One thing that concerns Jeff about the current wave of grain work is the fascination with so called “ancient” grains, which he believes is a meaningless marketing term. “If a variety of wheat is low yielding, falls over easily, lacks disease resistance, and is not profitable for a farmer to grow, then in the long run it's not profitable for anyone in the chain. To me, the variety of wheat is a starting point, but the local soil and growing conditions, milling technique, and fermentation and baking process are all equally important parts of the flavor and functionality of a bread,” he said.
In other words, awareness matters most. The people involved in the process have to pay attention along the way, from soil to loaf, and beyond.
That proved to be true in 2019 when Jeff almost stopped baking altogether. At that time, Cress Spring had grown into an unwieldy operation with a pizza restaurant on the farm, multiple farmers’ markets, 20 people on the payroll, and very little time for Jeff to actually be a baker. He decided to downsize significantly, closing the restaurant, only going to one farmers’ market, and doing much more of the baking himself. In addition to yielding a more sane way of life, this turned out to be more profitable than the larger operation. Addition by subtraction.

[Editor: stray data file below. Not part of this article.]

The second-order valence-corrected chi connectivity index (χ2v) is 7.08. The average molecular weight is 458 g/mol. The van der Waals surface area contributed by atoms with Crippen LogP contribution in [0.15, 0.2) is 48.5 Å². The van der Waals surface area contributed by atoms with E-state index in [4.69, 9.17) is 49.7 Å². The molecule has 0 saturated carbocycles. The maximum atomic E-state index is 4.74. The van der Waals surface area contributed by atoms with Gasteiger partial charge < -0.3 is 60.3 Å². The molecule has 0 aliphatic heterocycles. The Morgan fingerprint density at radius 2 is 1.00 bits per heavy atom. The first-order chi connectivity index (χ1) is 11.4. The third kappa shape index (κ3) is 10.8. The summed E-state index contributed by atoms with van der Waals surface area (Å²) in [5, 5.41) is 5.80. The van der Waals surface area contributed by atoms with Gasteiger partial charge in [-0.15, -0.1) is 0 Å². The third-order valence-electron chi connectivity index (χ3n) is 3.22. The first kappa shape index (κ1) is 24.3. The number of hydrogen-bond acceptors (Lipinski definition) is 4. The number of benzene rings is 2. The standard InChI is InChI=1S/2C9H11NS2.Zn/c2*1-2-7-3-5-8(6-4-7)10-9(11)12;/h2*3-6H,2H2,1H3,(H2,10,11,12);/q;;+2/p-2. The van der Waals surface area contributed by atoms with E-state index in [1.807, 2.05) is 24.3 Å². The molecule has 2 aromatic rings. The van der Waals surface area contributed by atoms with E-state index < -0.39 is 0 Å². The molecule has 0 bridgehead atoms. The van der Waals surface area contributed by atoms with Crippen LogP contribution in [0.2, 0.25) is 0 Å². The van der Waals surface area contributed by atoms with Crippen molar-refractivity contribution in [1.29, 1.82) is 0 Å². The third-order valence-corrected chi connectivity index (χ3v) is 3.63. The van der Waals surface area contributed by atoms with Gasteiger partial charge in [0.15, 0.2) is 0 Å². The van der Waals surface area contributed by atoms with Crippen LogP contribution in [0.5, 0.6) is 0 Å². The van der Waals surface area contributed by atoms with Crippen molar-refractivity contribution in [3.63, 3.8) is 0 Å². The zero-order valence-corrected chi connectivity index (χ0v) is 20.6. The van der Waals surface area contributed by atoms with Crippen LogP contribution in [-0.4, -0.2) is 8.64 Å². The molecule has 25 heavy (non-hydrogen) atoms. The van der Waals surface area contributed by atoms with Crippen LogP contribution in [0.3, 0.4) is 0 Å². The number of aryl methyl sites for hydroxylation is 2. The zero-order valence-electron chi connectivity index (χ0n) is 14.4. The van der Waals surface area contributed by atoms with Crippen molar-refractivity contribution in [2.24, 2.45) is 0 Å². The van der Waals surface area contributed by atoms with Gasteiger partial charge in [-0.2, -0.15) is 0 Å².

In addition to himself, Cress Spring now includes one full-time baker, and two part-time staff who help with pastry production and packaging one day a week. A friendly, rotating cast of characters helps sell at the farmers’ market and make home deliveries. This allows more time for Jeff to spend pursuing his current obsession, white water kayaking.
You can see Cress Spring’s offerings on their website and Facebook from the links below. And if you’re in the area, catch Jeff and Halee Wepking from Meadowlark Community Mill in a Grainshed panel discussion and film screening at Brix Cider in June.
You might also be interested in a look back at this 2009 article about Cress Spring Bakery in The New York Times Magazine.
Happy paddling, Jeff and Cress Spring—we’re glad for your engagement, the framework you helped build for farm to bakery connections, and your longevity!